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Franz SCHUBERT (1797-1828) Winterreise, Op 89, D911 (1827)
Ian Bostridge (tenor)
Thomas Adès (piano)
rec. live September 2018, Wigmore Hall, London
German texts & English translations included PENTATONEPTC5186764 [72:26]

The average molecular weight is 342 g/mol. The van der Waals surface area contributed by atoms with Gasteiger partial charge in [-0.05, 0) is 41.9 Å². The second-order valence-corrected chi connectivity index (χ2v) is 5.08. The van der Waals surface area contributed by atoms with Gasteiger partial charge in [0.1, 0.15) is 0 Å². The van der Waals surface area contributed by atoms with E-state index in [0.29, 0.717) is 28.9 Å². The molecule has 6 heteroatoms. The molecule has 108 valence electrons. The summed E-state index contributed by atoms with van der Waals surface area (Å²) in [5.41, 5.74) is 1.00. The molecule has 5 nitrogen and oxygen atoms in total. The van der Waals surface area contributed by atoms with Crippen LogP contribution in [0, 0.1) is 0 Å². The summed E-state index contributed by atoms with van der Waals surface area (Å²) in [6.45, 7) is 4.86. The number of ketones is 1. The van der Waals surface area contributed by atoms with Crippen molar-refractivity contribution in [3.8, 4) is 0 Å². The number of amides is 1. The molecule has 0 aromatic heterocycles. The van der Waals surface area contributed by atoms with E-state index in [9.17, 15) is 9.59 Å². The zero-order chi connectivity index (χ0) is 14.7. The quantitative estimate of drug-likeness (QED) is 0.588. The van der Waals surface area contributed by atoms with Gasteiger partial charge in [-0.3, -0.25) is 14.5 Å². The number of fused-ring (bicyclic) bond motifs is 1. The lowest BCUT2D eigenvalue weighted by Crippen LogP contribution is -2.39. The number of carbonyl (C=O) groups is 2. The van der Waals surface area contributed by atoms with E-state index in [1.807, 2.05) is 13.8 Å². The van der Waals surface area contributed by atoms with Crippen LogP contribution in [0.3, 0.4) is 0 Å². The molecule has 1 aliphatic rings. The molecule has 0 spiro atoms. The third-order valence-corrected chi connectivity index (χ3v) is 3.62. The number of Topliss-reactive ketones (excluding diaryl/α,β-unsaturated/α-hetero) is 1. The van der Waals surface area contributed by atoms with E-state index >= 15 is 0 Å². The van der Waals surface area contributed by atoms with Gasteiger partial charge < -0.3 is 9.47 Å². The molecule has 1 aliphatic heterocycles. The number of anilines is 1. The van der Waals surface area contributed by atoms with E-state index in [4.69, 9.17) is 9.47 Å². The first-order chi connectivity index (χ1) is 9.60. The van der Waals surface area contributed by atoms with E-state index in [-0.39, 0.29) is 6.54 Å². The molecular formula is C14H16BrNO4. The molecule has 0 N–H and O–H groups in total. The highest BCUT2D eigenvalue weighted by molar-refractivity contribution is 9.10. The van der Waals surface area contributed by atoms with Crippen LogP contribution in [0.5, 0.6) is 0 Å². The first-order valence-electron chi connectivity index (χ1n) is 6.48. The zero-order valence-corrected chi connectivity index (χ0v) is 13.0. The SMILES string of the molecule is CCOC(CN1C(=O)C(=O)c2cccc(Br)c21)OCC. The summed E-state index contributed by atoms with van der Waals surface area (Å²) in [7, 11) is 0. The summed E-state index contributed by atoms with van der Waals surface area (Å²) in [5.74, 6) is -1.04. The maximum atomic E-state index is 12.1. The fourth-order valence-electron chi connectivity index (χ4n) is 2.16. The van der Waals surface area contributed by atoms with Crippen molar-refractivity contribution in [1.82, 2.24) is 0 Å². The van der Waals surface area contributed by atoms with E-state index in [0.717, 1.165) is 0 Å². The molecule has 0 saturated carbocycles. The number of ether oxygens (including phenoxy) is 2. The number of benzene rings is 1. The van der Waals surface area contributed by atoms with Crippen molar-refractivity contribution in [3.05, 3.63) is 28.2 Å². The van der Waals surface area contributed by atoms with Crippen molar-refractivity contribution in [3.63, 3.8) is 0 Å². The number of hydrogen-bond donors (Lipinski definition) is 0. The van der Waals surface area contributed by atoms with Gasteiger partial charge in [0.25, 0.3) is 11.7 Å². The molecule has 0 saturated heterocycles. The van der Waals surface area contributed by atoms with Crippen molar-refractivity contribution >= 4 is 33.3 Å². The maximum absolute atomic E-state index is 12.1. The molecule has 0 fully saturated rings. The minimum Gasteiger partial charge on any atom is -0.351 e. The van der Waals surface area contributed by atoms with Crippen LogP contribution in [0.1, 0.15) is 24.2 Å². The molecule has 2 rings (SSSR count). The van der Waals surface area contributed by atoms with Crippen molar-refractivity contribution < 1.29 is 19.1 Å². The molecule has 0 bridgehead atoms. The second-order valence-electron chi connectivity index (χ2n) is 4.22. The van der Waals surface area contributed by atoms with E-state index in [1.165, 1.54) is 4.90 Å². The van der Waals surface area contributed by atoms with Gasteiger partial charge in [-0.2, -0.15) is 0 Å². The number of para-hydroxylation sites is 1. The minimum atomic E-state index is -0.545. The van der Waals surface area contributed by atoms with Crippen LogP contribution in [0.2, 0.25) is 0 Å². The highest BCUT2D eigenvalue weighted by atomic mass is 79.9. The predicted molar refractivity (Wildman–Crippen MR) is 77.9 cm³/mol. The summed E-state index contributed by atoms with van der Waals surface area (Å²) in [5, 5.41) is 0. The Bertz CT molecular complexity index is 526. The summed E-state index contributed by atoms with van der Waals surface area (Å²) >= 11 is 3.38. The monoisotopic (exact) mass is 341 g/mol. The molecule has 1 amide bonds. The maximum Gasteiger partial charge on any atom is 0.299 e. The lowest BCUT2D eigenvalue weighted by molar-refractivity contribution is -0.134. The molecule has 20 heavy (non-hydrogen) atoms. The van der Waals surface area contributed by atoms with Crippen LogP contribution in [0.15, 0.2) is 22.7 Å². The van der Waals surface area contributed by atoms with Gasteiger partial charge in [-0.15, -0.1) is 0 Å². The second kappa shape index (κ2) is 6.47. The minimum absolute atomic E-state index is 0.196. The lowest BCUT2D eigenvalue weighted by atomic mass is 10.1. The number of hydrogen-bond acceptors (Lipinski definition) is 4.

Ian Bostridge is one of the most thoughtful of Lieder interpreters and he has a particular fascination for Winterreise. Not only has he recorded it more than once but he has also published, in 2015, a substantial book – the paperback version runs to 490 pages - about Schubert’s great cycle in which he discusses and analyses each of the twenty-four songs in detail. The title of the book is Schubert’s Winter Journey but I think the subtitle is revealing: Anatomy of an obsession. He first sang the cycle – a private performance to friends - in 1985, so by the time he came to give the Wigmore Hall performance preserved on this disc he’d been performing and living with the cycle for some 33 years. As with any serious artist, Bostridge has clearly evolved and refined his interpretation over time and in this connection it has been instructive to compare and contrast this 2018 live recording with the one which he made under studio conditions for EMI in 2004 when his pianist was Leif Ove Andsnes (review).